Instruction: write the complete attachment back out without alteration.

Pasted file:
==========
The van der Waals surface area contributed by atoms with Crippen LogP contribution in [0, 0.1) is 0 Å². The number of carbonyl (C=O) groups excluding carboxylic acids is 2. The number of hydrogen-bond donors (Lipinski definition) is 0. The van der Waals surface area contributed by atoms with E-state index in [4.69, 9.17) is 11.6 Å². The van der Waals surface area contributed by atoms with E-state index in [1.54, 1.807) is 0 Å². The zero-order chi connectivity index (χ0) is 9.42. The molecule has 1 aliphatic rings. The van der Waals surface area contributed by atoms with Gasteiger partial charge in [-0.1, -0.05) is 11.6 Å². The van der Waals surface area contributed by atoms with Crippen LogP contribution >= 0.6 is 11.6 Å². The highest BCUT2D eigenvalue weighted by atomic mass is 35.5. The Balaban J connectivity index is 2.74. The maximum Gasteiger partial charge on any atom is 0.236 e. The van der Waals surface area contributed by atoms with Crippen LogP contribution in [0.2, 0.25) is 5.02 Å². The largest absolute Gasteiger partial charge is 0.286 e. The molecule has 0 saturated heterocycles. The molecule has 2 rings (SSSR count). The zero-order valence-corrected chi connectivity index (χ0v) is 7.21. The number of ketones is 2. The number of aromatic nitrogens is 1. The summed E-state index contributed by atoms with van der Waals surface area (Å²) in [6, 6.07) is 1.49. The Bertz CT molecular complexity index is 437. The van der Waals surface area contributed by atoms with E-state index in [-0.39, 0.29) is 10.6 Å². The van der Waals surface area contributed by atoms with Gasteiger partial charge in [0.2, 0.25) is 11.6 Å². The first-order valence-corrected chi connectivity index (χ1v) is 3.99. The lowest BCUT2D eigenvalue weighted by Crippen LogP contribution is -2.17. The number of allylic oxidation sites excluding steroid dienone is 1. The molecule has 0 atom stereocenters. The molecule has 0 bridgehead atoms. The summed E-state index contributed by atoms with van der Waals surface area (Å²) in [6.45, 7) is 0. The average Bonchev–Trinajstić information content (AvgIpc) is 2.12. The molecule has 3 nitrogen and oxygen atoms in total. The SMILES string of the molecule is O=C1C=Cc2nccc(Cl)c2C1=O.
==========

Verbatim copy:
The van der Waals surface area contributed by atoms with Crippen LogP contribution in [0, 0.1) is 0 Å². The number of carbonyl (C=O) groups excluding carboxylic acids is 2. The number of hydrogen-bond donors (Lipinski definition) is 0. The van der Waals surface area contributed by atoms with E-state index in [4.69, 9.17) is 11.6 Å². The van der Waals surface area contributed by atoms with E-state index in [1.54, 1.807) is 0 Å². The zero-order chi connectivity index (χ0) is 9.42. The molecule has 1 aliphatic rings. The van der Waals surface area contributed by atoms with Gasteiger partial charge in [-0.1, -0.05) is 11.6 Å². The van der Waals surface area contributed by atoms with Crippen LogP contribution >= 0.6 is 11.6 Å². The highest BCUT2D eigenvalue weighted by atomic mass is 35.5. The Balaban J connectivity index is 2.74. The maximum Gasteiger partial charge on any atom is 0.236 e. The van der Waals surface area contributed by atoms with Crippen LogP contribution in [0.2, 0.25) is 5.02 Å². The largest absolute Gasteiger partial charge is 0.286 e. The molecule has 0 saturated heterocycles. The molecule has 2 rings (SSSR count). The zero-order valence-corrected chi connectivity index (χ0v) is 7.21. The number of ketones is 2. The number of aromatic nitrogens is 1. The summed E-state index contributed by atoms with van der Waals surface area (Å²) in [6, 6.07) is 1.49. The Bertz CT molecular complexity index is 437. The van der Waals surface area contributed by atoms with E-state index in [-0.39, 0.29) is 10.6 Å². The van der Waals surface area contributed by atoms with Gasteiger partial charge in [0.2, 0.25) is 11.6 Å². The first-order valence-corrected chi connectivity index (χ1v) is 3.99. The lowest BCUT2D eigenvalue weighted by Crippen LogP contribution is -2.17. The number of allylic oxidation sites excluding steroid dienone is 1. The molecule has 0 atom stereocenters. The molecule has 0 bridgehead atoms. The summed E-state index contributed by atoms with van der Waals surface area (Å²) in [6.45, 7) is 0. The average Bonchev–Trinajstić information content (AvgIpc) is 2.12. The molecule has 3 nitrogen and oxygen atoms in total. The SMILES string of the molecule is O=C1C=Cc2nccc(Cl)c2C1=O.